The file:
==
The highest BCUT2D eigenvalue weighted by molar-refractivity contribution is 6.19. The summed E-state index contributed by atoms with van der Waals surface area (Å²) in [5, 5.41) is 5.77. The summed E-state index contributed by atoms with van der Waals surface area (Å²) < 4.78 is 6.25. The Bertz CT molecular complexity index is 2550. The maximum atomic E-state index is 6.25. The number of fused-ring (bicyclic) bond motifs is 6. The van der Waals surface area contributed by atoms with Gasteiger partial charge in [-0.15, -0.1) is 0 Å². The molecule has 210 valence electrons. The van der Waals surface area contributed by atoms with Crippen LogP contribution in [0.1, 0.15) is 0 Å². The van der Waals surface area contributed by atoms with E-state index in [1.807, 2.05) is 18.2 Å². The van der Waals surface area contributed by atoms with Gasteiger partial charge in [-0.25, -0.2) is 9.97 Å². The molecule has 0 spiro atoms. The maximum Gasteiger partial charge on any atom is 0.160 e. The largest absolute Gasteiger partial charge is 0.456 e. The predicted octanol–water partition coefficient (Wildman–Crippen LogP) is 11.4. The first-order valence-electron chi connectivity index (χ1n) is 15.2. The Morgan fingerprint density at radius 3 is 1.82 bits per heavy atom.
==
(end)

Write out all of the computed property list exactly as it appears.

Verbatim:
The highest BCUT2D eigenvalue weighted by molar-refractivity contribution is 6.19. The summed E-state index contributed by atoms with van der Waals surface area (Å²) in [5, 5.41) is 5.77. The summed E-state index contributed by atoms with van der Waals surface area (Å²) < 4.78 is 6.25. The Bertz CT molecular complexity index is 2550. The maximum atomic E-state index is 6.25. The number of fused-ring (bicyclic) bond motifs is 6. The van der Waals surface area contributed by atoms with Gasteiger partial charge in [-0.15, -0.1) is 0 Å². The molecule has 210 valence electrons. The van der Waals surface area contributed by atoms with Crippen LogP contribution in [0.1, 0.15) is 0 Å². The van der Waals surface area contributed by atoms with E-state index in [1.807, 2.05) is 18.2 Å². The van der Waals surface area contributed by atoms with Gasteiger partial charge in [-0.25, -0.2) is 9.97 Å². The molecule has 0 spiro atoms. The maximum Gasteiger partial charge on any atom is 0.160 e. The largest absolute Gasteiger partial charge is 0.456 e. The predicted octanol–water partition coefficient (Wildman–Crippen LogP) is 11.4. The first-order valence-electron chi connectivity index (χ1n) is 15.2. The Morgan fingerprint density at radius 3 is 1.82 bits per heavy atom.